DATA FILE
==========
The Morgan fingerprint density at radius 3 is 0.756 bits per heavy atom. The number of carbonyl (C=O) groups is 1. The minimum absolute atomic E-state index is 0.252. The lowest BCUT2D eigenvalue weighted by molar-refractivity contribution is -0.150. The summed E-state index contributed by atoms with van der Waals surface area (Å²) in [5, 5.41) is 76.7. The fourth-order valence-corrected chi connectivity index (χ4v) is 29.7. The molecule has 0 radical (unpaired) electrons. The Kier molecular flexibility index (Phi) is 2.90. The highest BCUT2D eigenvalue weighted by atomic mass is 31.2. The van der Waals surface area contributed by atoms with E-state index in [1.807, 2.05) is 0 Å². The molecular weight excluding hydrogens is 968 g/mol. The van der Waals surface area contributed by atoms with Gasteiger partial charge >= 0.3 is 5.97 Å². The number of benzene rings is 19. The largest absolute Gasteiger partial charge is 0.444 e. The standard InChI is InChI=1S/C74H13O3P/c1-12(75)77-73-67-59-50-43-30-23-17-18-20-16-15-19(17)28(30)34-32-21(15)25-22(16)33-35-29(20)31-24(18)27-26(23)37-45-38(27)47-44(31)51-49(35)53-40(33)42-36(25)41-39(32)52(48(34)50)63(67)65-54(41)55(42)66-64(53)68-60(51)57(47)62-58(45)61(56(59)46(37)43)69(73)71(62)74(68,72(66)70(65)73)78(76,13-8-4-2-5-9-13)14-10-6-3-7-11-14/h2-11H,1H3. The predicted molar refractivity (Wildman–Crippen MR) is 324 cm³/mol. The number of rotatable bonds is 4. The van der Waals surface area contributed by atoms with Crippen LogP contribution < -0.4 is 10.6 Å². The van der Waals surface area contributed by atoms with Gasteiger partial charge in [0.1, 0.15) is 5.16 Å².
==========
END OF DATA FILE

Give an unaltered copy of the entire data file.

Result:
The Morgan fingerprint density at radius 3 is 0.756 bits per heavy atom. The number of carbonyl (C=O) groups is 1. The minimum absolute atomic E-state index is 0.252. The lowest BCUT2D eigenvalue weighted by molar-refractivity contribution is -0.150. The summed E-state index contributed by atoms with van der Waals surface area (Å²) in [5, 5.41) is 76.7. The fourth-order valence-corrected chi connectivity index (χ4v) is 29.7. The molecule has 0 radical (unpaired) electrons. The Kier molecular flexibility index (Phi) is 2.90. The highest BCUT2D eigenvalue weighted by atomic mass is 31.2. The van der Waals surface area contributed by atoms with E-state index in [1.807, 2.05) is 0 Å². The molecular weight excluding hydrogens is 968 g/mol. The van der Waals surface area contributed by atoms with Gasteiger partial charge >= 0.3 is 5.97 Å². The number of benzene rings is 19. The largest absolute Gasteiger partial charge is 0.444 e. The standard InChI is InChI=1S/C74H13O3P/c1-12(75)77-73-67-59-50-43-30-23-17-18-20-16-15-19(17)28(30)34-32-21(15)25-22(16)33-35-29(20)31-24(18)27-26(23)37-45-38(27)47-44(31)51-49(35)53-40(33)42-36(25)41-39(32)52(48(34)50)63(67)65-54(41)55(42)66-64(53)68-60(51)57(47)62-58(45)61(56(59)46(37)43)69(73)71(62)74(68,72(66)70(65)73)78(76,13-8-4-2-5-9-13)14-10-6-3-7-11-14/h2-11H,1H3. The predicted molar refractivity (Wildman–Crippen MR) is 324 cm³/mol. The number of rotatable bonds is 4. The van der Waals surface area contributed by atoms with Crippen LogP contribution < -0.4 is 10.6 Å². The van der Waals surface area contributed by atoms with Gasteiger partial charge in [0.1, 0.15) is 5.16 Å².